Public notification of cyber-attack on Electoral Commission systems


The Electoral Commission has a duty under Articles 33 and 34 of the UK General Data Protection Regulation to notify data subjects if their data has been breached by inappropriate access, loss, or theft from our systems. This notification gives important information about the personal data affected, the potential impact on individuals, and measures we’ve taken in response to a complex cyber-attack.

The incident was identified in October 2022 after suspicious activity was detected on our systems. It became clear that hostile actors had first accessed the systems in August 2021.

During the cyber-attack, the perpetrators had access to the Commission’s servers which held our email, our control systems, and copies of the electoral registers.

They were able to access reference copies of the electoral registers, held by the Commission for research purposes and to enable permissibility checks on political donations. The registers held at the time of the cyber-attack include the name and address of anyone in Great Britain who was registered to vote between 2014 and 2022, the names of those registered as overseas voters during the same period, and the names and addresses of anyone registered in Northern Ireland in 2018. The registers did not include the details of those registered anonymously. The Commission’s email system was also accessible during the attack.

We understand the concern this attack may cause and apologise to those affected. Since the attack was discovered, we have worked with security specialists to investigate the incident and have taken action to secure our systems and reduce the risk of future attacks.

Public notification

It is our assessment that the information affected by this breach does not pose a high risk to individuals and this notification is being given due to the high volume of personal data potentially viewed or removed during the cyber-attack.

Personal data affected by this incident:

  • Personal data contained in email system of the Commission:
    • Name, first name and surname.
    • Email addresses (personal and/or business).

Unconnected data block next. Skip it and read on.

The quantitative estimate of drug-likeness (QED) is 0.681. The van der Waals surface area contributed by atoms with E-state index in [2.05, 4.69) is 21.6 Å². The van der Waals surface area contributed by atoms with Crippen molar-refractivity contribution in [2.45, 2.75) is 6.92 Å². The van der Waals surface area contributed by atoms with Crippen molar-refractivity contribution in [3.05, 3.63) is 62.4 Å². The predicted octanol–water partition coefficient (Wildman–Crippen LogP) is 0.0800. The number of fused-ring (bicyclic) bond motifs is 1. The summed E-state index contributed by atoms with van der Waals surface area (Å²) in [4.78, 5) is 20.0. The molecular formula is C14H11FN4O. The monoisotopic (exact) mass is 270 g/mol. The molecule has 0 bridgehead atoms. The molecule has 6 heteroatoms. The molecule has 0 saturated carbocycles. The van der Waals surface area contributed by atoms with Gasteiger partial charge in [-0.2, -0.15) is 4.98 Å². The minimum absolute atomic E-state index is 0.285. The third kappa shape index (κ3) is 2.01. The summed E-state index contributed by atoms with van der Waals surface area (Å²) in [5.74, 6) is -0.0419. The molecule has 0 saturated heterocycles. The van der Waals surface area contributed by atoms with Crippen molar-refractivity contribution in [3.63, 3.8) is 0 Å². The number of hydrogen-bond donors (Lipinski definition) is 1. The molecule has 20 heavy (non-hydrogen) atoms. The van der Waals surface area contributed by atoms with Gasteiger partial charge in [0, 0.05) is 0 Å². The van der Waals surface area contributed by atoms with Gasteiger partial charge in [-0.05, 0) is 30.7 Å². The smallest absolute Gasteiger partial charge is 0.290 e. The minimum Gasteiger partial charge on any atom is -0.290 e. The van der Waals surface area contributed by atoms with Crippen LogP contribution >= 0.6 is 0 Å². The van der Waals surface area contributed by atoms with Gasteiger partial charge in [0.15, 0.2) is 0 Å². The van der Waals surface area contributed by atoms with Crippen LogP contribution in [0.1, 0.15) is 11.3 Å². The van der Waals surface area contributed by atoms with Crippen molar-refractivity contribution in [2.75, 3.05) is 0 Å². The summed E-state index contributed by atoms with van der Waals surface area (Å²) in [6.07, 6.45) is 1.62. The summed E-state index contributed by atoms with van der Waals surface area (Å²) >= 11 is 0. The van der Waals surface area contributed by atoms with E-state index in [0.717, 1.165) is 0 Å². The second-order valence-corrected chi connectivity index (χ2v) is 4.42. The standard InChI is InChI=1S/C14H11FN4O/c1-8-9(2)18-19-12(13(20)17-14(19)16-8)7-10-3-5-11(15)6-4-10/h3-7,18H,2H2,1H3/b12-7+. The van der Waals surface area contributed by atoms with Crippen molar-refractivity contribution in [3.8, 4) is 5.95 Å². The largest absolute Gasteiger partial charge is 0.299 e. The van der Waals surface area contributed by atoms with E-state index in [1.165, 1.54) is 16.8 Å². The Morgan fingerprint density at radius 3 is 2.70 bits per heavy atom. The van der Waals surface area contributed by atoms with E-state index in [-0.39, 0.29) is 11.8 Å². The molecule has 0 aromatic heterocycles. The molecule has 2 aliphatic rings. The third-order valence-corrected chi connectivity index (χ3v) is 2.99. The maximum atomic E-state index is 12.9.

• Home address if included in a webform or email.
    • Contact telephone number (personal and/or business).
    • Content of the webform and email that may contain personal data.
    • Any personal images sent to the Commission.
  • Personal data contained in Electoral Register entries:
    • Name, first name and surname
    • Home address in register entries
    • Date on which a person achieves voting age that year.

Electoral Register data not held by the Commission:

  • Anonymous registrations
  • Address of overseas electors registered outside of the UK.

Electoral register copies

The Commission holds copies of the electoral registers to enable its statutory functions. They are used for research purposes and to enable permissibility checks on political donations. The electoral register data held by the Commission has not been amended or changed in anyway as a result of the attack and remains in the form in which we received it. The data contained in the registers is limited, and much of it is already in the public domain. Our online privacy policy is accessible online via the following link

Impact on individuals

According to the risk assessment used by the Information Commissioner’s Office to assess the harm of data breaches, the personal data held on the electoral registers – typically name and address – does not in itself present a high risk to individuals. It is possible however that this data could be combined with other data in the public domain, such as that which individuals choose to share themselves, to infer patterns of behaviour or to identify and profile individuals.

The attack has not had an impact on the electoral process, has not affected the rights or access to the democratic process of any individual, nor has it affected anyone’s electoral registration status.

The personal data held on the Commission’s email servers is also unlikely to present a high risk to individuals unless someone has sent us sensitive or personal information in the body of an email, as an attachment or via a form on our website, such information may include medical conditions, gender, sexuality, or personal financial details. Information related to donations and/or loans to registered political parties and non-party campaigners is held in a system not affected by this incident.

No immediate action needs to be taken in response to this notification. However, anyone who has been in contact with the Commission, or who was registered to vote in Great Britain between 2014 and 2022, and in Northern Ireland in 2018, should remain vigilant for unauthorised use or release of their personal data. If you have concerns over personal data which you may have sent to the Commission, please contact our Data Protection Officer, using the details below.


We have taken steps to secure our systems against future attacks and improved our protections around personal data. We have strengthened our network login requirements, improved the monitoring and alert system for active threats and reviewed and updated our firewall policies.   The Commission has worked with external security experts and the National Cyber Security Centre to investigate and secure its systems.

Data subjects retain the right to complain to the UK Supervisory Authority, the Information Commissioner’s Office (ICO).

Contacting us about the cyber-attack

The Electoral Commission London office address 3 Bunhill Row, London EC1Y 8YZ, email: for the purposes of this notification. The Data Protection officer is Andrew Simpson, Head of Digital, Data, Technology and Facilities.